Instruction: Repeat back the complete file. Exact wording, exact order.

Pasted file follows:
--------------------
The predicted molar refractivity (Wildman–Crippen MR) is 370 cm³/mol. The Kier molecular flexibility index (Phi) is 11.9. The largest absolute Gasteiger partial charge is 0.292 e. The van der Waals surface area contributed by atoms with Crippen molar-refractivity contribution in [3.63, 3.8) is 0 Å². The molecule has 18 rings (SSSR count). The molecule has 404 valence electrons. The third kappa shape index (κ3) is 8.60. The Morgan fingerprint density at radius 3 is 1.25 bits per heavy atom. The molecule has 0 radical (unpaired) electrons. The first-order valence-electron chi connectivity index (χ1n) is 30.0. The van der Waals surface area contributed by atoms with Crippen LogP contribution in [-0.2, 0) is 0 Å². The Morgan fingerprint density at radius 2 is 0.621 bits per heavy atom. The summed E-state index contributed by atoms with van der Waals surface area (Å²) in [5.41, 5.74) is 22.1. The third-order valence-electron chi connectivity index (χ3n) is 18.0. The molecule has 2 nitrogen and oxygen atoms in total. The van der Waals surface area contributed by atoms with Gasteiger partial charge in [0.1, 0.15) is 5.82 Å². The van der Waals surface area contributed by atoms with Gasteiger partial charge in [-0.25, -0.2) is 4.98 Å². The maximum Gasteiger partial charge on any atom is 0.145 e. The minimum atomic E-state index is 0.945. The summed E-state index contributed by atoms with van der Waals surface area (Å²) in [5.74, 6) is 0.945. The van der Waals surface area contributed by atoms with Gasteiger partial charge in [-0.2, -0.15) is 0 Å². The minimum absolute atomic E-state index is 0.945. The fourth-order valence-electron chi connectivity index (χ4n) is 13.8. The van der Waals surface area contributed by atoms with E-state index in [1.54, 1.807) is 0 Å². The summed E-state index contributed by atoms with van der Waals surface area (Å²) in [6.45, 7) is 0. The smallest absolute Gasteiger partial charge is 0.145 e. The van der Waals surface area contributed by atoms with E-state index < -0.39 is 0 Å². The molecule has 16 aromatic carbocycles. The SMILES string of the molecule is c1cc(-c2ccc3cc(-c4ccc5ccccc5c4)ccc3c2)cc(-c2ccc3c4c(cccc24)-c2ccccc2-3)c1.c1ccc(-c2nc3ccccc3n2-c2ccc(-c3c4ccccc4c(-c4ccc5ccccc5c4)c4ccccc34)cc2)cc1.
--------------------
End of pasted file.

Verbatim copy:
The predicted molar refractivity (Wildman–Crippen MR) is 370 cm³/mol. The Kier molecular flexibility index (Phi) is 11.9. The largest absolute Gasteiger partial charge is 0.292 e. The van der Waals surface area contributed by atoms with Crippen molar-refractivity contribution in [3.63, 3.8) is 0 Å². The molecule has 18 rings (SSSR count). The molecule has 404 valence electrons. The third kappa shape index (κ3) is 8.60. The Morgan fingerprint density at radius 3 is 1.25 bits per heavy atom. The molecule has 0 radical (unpaired) electrons. The first-order valence-electron chi connectivity index (χ1n) is 30.0. The van der Waals surface area contributed by atoms with Crippen LogP contribution in [-0.2, 0) is 0 Å². The Morgan fingerprint density at radius 2 is 0.621 bits per heavy atom. The summed E-state index contributed by atoms with van der Waals surface area (Å²) in [5.41, 5.74) is 22.1. The third-order valence-electron chi connectivity index (χ3n) is 18.0. The molecule has 2 nitrogen and oxygen atoms in total. The van der Waals surface area contributed by atoms with Gasteiger partial charge in [0.1, 0.15) is 5.82 Å². The van der Waals surface area contributed by atoms with Gasteiger partial charge in [-0.25, -0.2) is 4.98 Å². The maximum Gasteiger partial charge on any atom is 0.145 e. The minimum atomic E-state index is 0.945. The summed E-state index contributed by atoms with van der Waals surface area (Å²) in [5.74, 6) is 0.945. The van der Waals surface area contributed by atoms with Gasteiger partial charge in [-0.2, -0.15) is 0 Å². The minimum absolute atomic E-state index is 0.945. The fourth-order valence-electron chi connectivity index (χ4n) is 13.8. The van der Waals surface area contributed by atoms with E-state index in [1.54, 1.807) is 0 Å². The summed E-state index contributed by atoms with van der Waals surface area (Å²) in [6.45, 7) is 0. The smallest absolute Gasteiger partial charge is 0.145 e. The van der Waals surface area contributed by atoms with E-state index < -0.39 is 0 Å². The molecule has 16 aromatic carbocycles. The SMILES string of the molecule is c1cc(-c2ccc3cc(-c4ccc5ccccc5c4)ccc3c2)cc(-c2ccc3c4c(cccc24)-c2ccccc2-3)c1.c1ccc(-c2nc3ccccc3n2-c2ccc(-c3c4ccccc4c(-c4ccc5ccccc5c4)c4ccccc34)cc2)cc1.